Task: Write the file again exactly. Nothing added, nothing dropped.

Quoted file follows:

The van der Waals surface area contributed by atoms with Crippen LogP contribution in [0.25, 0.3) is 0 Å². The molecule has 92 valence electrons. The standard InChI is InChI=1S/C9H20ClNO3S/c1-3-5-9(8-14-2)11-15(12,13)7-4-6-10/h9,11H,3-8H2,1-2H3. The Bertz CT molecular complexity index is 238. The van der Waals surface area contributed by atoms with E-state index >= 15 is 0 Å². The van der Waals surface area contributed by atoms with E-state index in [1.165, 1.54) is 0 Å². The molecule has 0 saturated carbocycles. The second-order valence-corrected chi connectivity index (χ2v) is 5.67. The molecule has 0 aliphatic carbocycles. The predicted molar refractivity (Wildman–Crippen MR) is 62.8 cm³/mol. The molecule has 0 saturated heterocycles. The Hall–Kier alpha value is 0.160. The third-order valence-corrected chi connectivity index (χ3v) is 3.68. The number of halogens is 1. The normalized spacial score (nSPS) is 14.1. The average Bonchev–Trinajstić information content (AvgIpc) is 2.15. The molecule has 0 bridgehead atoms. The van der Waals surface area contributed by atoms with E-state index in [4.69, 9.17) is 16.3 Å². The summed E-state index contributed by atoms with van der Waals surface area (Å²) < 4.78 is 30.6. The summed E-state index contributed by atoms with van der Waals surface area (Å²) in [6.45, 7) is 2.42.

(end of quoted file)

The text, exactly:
The van der Waals surface area contributed by atoms with Crippen LogP contribution in [0.25, 0.3) is 0 Å². The molecule has 92 valence electrons. The standard InChI is InChI=1S/C9H20ClNO3S/c1-3-5-9(8-14-2)11-15(12,13)7-4-6-10/h9,11H,3-8H2,1-2H3. The Bertz CT molecular complexity index is 238. The van der Waals surface area contributed by atoms with E-state index >= 15 is 0 Å². The van der Waals surface area contributed by atoms with E-state index in [1.165, 1.54) is 0 Å². The molecule has 0 saturated carbocycles. The second-order valence-corrected chi connectivity index (χ2v) is 5.67. The molecule has 0 aliphatic carbocycles. The predicted molar refractivity (Wildman–Crippen MR) is 62.8 cm³/mol. The molecule has 0 saturated heterocycles. The Hall–Kier alpha value is 0.160. The third-order valence-corrected chi connectivity index (χ3v) is 3.68. The number of halogens is 1. The normalized spacial score (nSPS) is 14.1. The average Bonchev–Trinajstić information content (AvgIpc) is 2.15. The molecule has 0 bridgehead atoms. The van der Waals surface area contributed by atoms with E-state index in [4.69, 9.17) is 16.3 Å². The summed E-state index contributed by atoms with van der Waals surface area (Å²) < 4.78 is 30.6. The summed E-state index contributed by atoms with van der Waals surface area (Å²) in [6.45, 7) is 2.42.